Saturday, August 24, 2013

A Drive Through the State

We had never been to the western part of New York, so my daughter Alison and I were excited to make a visit to two historical sites, Matilda Joslyn Gage Home and Museum in Fayetteville and on to Seneca Falls. You read on this blog my introduction to Mrs. Gage via a show at the Rosendale. After that I contacted Sally Roesch Wagner, curator of the Gage Home and Museum, sent her a copy of That Was Tomorrow, and told her I wanted to visit her museum.

The Gage Museum is unique; set in a home, it is rife with information about the Underground Railroad, the birth of the women's suffrage organizations, later to be known as the Feminist Movement, and the Haudenosaunee (Iroquois) tribe which Gage studied, worked with, and was admitted to as a member of the Wolf Clan. Gage lived from 1826 to 1898, was an early friend to Susan B. Anthony, and with Anthony and Elizabeth Cady Stanton wrote the first exhaustive history of the suffrage movement in the United States. She ran the day-to-day operations of the National Women's Suffrage Association from its inception until 1889. Her opposition, as the movement began to take hold, to the admission of the Temperance-and-Fundamentalist factions into the organization, caused the others to vote her out of power and essentially to remove her from their ranks.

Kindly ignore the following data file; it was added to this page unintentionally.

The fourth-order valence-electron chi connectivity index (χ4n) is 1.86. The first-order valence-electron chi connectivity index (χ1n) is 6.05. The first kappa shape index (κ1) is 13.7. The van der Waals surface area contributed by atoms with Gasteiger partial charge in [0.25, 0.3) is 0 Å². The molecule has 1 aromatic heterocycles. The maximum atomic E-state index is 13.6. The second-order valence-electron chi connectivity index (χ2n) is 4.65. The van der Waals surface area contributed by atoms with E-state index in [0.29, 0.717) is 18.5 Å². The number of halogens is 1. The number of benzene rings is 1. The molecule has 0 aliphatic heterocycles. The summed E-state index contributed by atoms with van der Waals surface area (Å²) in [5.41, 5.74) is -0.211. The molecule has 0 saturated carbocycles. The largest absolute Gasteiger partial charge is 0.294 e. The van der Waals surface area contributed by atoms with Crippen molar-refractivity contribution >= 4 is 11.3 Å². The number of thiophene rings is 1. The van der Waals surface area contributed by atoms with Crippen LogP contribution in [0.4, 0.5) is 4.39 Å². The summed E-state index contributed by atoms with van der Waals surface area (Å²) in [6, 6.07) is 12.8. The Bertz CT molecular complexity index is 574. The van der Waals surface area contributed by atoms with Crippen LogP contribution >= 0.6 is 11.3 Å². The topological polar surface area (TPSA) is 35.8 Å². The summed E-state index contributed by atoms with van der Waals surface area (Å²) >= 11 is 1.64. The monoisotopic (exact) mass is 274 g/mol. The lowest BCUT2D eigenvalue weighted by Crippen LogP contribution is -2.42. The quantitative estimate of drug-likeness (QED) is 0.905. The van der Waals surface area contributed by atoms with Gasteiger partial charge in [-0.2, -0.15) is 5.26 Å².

I am especially touched by unsung heroes and heroines, like Gage and education visionary Marietta Johnson, so Matilda has a special place in my heart.  Alison and I sat and talked with Sally for what may have been hours--and we could have gone on for many more had there been time. Sally told me she loved That Was Tomorrow, and I gave her a copy of The Fair Hope of Heaven. She is working on a biography of Matilda Joslyn Gage that I cannot wait to read.

The next day we drove on to Seneca Falls, missing the President by just a couple of days. This is the birthplace of the early women's organizations, and the town is bursting with Women's History museums, as well as the home of Elizabeth Cady Stanton. It is in a beautiful canal setting, with tree-lined and old houses, and the atmosphere of Americana all about. We learned a lot, talked about what we were learning, and stretched the drive home by driving back roads through hills and valleys and surprisingly magnificent rural scenery.